Women start more businesses than men overall but much fewer high-growth ones. A female VC ponders why.
By Song Pak (Senior Vice President, Revolution)
Between focusing on my day job at Revolution, a venture capital firm in Washington, D.C., and raising a young family with my husband, I have not spent much time thinking about why women founders are underrepresented in high-growth entrepreneurship. But, a few weeks ago I was asked to speak at an event hosted by Google focusing on inspiring, engaging, and connecting the next generation of female entrepreneurs.
In preparing for my talk I started reflecting for the first time in years on what young women can do to increase female participation in an ecosystem critical to the country’s economic competitiveness.
First some positive news – women own nearly 40% of U.S. businesses and are expected to start around half of the 9.72 million new small business jobs created by 2018. In the past 20 years, women have started businesses at a higher rate than men. And, of the 500 largest companies, women now lead a record 18 of them.
But in high-growth entrepreneurship, the story is different: according to the National Foundation for Women Business Owners and Wells Fargo and Co., women-owned businesses receive 2% of the money invested by venture capital firms. Few female startups grow to $1 million in revenue every year. And majority women-owned businesses do only 27% of the revenue that their male counterparts take in.
Why does it matter that female founders are underrepresented? Nearly 40 million jobs were created by startups over the last three decades, with high-growth startups contributing the vast majority. For the U.S. economy to continue innovating and growing, a healthy entrepreneurial sector is critical. Take for instance a recent $20 million investment by our Revolution Growth Fund in Lolly Wolly Doodle, the North Carolina social commerce apparel company founded in 2008 by first-time entrepreneur and mother-of-four Brandi Temple. Brandi, along with her team, are reimagining just-in-time manufacturing and social commerce to build a successful company with strong growth potential. Lolly Wolly Doodle is adding jobs in North Carolina, supporting the local community, and playing an important role in Revolution Growth’s portfolio. To strengthen the economic recovery regionally and nationally, we need more women following in Brandi’s footsteps.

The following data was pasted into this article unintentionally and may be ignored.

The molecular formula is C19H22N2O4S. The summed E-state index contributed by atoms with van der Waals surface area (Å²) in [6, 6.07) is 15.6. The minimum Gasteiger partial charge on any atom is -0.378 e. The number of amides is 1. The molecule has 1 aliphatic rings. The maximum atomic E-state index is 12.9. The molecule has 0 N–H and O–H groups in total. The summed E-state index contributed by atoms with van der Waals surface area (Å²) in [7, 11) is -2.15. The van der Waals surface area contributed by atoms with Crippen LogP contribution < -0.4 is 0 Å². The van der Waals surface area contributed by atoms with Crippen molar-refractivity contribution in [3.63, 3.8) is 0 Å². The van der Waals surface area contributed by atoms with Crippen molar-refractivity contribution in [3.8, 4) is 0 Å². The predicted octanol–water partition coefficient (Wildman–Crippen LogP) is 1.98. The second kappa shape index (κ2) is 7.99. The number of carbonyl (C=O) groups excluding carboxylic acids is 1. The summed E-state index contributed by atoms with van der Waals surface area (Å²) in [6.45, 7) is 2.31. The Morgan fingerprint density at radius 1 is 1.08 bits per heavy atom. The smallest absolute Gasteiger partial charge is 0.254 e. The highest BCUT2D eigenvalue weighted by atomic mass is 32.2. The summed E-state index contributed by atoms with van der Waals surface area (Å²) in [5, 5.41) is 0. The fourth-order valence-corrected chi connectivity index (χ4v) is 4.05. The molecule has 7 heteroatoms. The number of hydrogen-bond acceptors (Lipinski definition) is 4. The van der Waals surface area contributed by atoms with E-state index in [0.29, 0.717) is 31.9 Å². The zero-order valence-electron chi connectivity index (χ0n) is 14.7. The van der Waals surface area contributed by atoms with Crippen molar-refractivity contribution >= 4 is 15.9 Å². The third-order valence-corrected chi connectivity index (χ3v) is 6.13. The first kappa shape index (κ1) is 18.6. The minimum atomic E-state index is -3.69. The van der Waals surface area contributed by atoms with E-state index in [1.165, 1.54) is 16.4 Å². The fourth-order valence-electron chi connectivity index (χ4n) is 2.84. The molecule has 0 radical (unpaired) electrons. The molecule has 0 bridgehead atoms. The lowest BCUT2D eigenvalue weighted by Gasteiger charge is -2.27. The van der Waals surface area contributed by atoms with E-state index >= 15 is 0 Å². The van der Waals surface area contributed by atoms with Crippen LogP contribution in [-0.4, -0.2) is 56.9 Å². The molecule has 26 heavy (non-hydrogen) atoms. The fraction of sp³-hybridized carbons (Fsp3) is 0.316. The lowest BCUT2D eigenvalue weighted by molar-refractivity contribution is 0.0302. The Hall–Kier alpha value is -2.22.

To be fair, many women (and men) juggle their professional aspirations with raising children – which is commendable – and helps reveal at least part of why there are fewer women in high-growth entrepreneurship. However, while women are earning half of the nation’s bachelors and masters degrees, they are earning only 18-20% of the nation’s engineering degrees. Clearly, our education system needs to do a better job of encouraging women to pursue what has been traditionally a male-dominated field of study.
So what can female entrepreneurs do to make inroads in and around high-growth entrepreneurship? Here are four suggestions: